I could see what Trevor saw in her, though, There was something kind of magnetic about her. She wasn't particularly our type – as if we had a type. We didn't really have much choice in the women that we interacted with – it was more whatever was there, like eating at a buffet and thinking that those were your only choices, ever. There were no women who looked like her at school and when she said, “How about we go get a cup of coffee?” I had a feeling she didn't mean Starbucks.
Trevor snorted awake just as she said the words and then sat up, his rock hard dick poking out from under the thin blanket. He looked just like he'd looked the night of his party, completely naked, a smattering of hair down his chest thickening where it thickened on all of us. The fucker had that perfect athlete's body completely effortlessly, never needing to work out like I did. He just could jump on a bike and go for a hundred mile ride or take a kayak out for a ten mile journey without conditioning his body in between. It filled me with instant rage to think how effortlessly everything came to Trevor – even wild women.
“Hey, Trev, fancy meeting you here,” I said. Darla snickered.
“Oh, God, Joe, you're here.” If that was supposed to be a tone of gratitude it wasn't even close.
“Yeah, about that,” I said, pulling out my phone. “Your mom is psycho right now.”
“Fuuuuuuuck,” he groaned, holding his head in his hands.
Darla walked back into her...whatever you call this shack, and motioned for me to come in. I walked in. Cool little place she built, actually. Did she live here? Is this how it worked in trailer land? A chicken half-flew past, some kind of guinea hen that looked starved. A kitten followed it. It was missing one leg and had a pink bow around its fluffy white neck, like a quality control reject from the Hello Kitty factory.
Darla stood with her back to us, off to my right, while Trevor leaned back and plunked his head on the pillow, grinning madly at me. I rolled my eyes and looked for a place to sit down. There wasn't any so I just grabbed a spot on the floor, on a carpet square that reminded me of kindergarten. She had a bunch of them strewn in neat little patterns around the floor. I guessed this shed was about what? 8'X8'? Something like that – no bigger than the one we used to store our tractor mower in at home. If this was her home then Trevor and I were worlds away from Sudborough.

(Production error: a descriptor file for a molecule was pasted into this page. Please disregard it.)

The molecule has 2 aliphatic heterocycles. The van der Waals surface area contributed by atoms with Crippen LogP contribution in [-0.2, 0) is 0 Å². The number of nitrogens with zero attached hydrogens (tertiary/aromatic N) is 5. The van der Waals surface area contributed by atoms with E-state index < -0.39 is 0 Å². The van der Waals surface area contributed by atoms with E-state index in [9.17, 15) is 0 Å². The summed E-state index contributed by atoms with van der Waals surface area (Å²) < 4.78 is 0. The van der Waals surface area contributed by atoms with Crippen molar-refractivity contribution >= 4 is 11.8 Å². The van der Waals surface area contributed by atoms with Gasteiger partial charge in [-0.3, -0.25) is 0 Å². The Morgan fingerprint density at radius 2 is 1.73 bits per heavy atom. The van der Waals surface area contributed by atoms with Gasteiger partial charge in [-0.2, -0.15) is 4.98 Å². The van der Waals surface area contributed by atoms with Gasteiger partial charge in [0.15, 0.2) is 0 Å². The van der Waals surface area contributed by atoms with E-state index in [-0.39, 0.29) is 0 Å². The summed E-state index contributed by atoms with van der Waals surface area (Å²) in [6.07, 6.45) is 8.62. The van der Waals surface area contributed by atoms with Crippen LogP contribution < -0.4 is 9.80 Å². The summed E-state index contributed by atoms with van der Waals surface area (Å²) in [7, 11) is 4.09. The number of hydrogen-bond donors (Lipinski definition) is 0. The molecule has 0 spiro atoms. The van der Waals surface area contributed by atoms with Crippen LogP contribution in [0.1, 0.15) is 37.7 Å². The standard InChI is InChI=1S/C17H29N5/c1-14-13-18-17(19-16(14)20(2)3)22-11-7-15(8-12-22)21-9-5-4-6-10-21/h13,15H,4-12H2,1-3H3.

She opened a can, the snick of a seal being broken, and then I watched her do something with a manual can opener. They still make those? I heard the sound of water pouring and then the slow gurgle, a sound I knew from my Grandma's house. It was a coffee maker, the kind that used a basket filter and had a pot. Not like the one at home – we used the Keurigs now or Mom pulled out the espresso machine.
Trevor looked at me and said, “What the hell happened to me?”
“I don't know, man,” I said. What the hell did happen to you? I thought. “Like I told you, you took all that peyote.”
“You're the one who got it,” Trevor protested.
“I got it out of the evidence room. I didn't think you'd sit down and eat all of it.”
“All of it? I really ate all of it? I thought I must be remembering that wrong.”
Darla turned around, her eyes wide with surprise. “You ate all of it?” she asked Trevor. He just shrugged. Whipping around to me, she asked, “How much was there?”
“I don't know.” I held my hands up to try to indicate the size of the bag and Darla started choking with laughter.
“Holy shit, Trevor! No wonder you were high as a fucking kite when I found you and that was...how long? Twelve hours? More than that? After you went missing. You're crazy.”
The look he shot her was more intimate than anything I'd ever seen him give anyone, including me, his best friend. “It got me here, didn't it?” he said.
She softened and smiled back, matching his affection. “I hope,” she said, “it won't take another giant bag of peyote to get you to come back.”